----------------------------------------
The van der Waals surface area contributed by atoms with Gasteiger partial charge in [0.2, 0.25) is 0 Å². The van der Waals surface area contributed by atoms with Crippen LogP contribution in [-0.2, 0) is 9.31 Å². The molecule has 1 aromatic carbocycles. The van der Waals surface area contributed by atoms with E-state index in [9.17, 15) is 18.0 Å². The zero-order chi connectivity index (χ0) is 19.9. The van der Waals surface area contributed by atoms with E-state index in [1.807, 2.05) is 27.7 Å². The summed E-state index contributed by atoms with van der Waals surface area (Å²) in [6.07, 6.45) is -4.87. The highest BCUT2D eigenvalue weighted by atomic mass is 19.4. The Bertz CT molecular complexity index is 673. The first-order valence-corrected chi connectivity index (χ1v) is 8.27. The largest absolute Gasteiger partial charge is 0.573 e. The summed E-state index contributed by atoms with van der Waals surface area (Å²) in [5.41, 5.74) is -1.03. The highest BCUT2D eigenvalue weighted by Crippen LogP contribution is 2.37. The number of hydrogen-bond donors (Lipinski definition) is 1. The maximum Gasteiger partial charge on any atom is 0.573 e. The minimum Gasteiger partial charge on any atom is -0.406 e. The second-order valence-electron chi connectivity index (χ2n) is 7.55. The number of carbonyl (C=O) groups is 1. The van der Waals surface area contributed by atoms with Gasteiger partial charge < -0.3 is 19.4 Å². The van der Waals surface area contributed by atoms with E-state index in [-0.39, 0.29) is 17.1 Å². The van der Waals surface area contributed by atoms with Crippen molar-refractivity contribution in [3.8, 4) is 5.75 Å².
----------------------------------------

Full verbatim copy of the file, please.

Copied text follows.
The van der Waals surface area contributed by atoms with Gasteiger partial charge in [0.2, 0.25) is 0 Å². The van der Waals surface area contributed by atoms with Crippen LogP contribution in [-0.2, 0) is 9.31 Å². The molecule has 1 aromatic carbocycles. The van der Waals surface area contributed by atoms with E-state index in [9.17, 15) is 18.0 Å². The zero-order chi connectivity index (χ0) is 19.9. The van der Waals surface area contributed by atoms with E-state index in [1.807, 2.05) is 27.7 Å². The summed E-state index contributed by atoms with van der Waals surface area (Å²) in [6.07, 6.45) is -4.87. The highest BCUT2D eigenvalue weighted by atomic mass is 19.4. The Bertz CT molecular complexity index is 673. The first-order valence-corrected chi connectivity index (χ1v) is 8.27. The largest absolute Gasteiger partial charge is 0.573 e. The summed E-state index contributed by atoms with van der Waals surface area (Å²) in [5.41, 5.74) is -1.03. The highest BCUT2D eigenvalue weighted by Crippen LogP contribution is 2.37. The number of hydrogen-bond donors (Lipinski definition) is 1. The maximum Gasteiger partial charge on any atom is 0.573 e. The minimum Gasteiger partial charge on any atom is -0.406 e. The second-order valence-electron chi connectivity index (χ2n) is 7.55. The number of carbonyl (C=O) groups is 1. The van der Waals surface area contributed by atoms with Gasteiger partial charge < -0.3 is 19.4 Å². The van der Waals surface area contributed by atoms with E-state index in [-0.39, 0.29) is 17.1 Å². The van der Waals surface area contributed by atoms with Crippen molar-refractivity contribution in [3.8, 4) is 5.75 Å².